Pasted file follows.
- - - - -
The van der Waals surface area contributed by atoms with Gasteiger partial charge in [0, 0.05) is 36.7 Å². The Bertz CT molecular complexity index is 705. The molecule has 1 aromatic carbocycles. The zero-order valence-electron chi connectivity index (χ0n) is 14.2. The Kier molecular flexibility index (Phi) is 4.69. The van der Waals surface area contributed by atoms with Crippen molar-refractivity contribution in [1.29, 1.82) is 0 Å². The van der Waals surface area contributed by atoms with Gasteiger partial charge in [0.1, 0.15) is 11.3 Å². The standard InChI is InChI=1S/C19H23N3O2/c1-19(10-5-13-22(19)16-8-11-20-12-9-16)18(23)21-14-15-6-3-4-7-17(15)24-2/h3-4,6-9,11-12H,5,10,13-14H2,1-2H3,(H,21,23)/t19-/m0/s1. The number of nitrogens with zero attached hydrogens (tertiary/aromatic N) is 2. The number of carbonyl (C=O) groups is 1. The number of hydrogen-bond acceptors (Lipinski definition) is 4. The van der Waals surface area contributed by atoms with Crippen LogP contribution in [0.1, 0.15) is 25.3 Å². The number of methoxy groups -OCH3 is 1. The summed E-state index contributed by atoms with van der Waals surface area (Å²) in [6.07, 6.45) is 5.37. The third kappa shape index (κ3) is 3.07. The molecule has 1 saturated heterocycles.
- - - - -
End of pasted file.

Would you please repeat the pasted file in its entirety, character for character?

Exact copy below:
The van der Waals surface area contributed by atoms with Gasteiger partial charge in [0, 0.05) is 36.7 Å². The Bertz CT molecular complexity index is 705. The molecule has 1 aromatic carbocycles. The zero-order valence-electron chi connectivity index (χ0n) is 14.2. The Kier molecular flexibility index (Phi) is 4.69. The van der Waals surface area contributed by atoms with Crippen molar-refractivity contribution in [1.29, 1.82) is 0 Å². The van der Waals surface area contributed by atoms with Gasteiger partial charge in [0.1, 0.15) is 11.3 Å². The standard InChI is InChI=1S/C19H23N3O2/c1-19(10-5-13-22(19)16-8-11-20-12-9-16)18(23)21-14-15-6-3-4-7-17(15)24-2/h3-4,6-9,11-12H,5,10,13-14H2,1-2H3,(H,21,23)/t19-/m0/s1. The number of nitrogens with zero attached hydrogens (tertiary/aromatic N) is 2. The number of carbonyl (C=O) groups is 1. The number of hydrogen-bond acceptors (Lipinski definition) is 4. The van der Waals surface area contributed by atoms with Crippen LogP contribution in [0.1, 0.15) is 25.3 Å². The number of methoxy groups -OCH3 is 1. The summed E-state index contributed by atoms with van der Waals surface area (Å²) in [6.07, 6.45) is 5.37. The third kappa shape index (κ3) is 3.07. The molecule has 1 saturated heterocycles.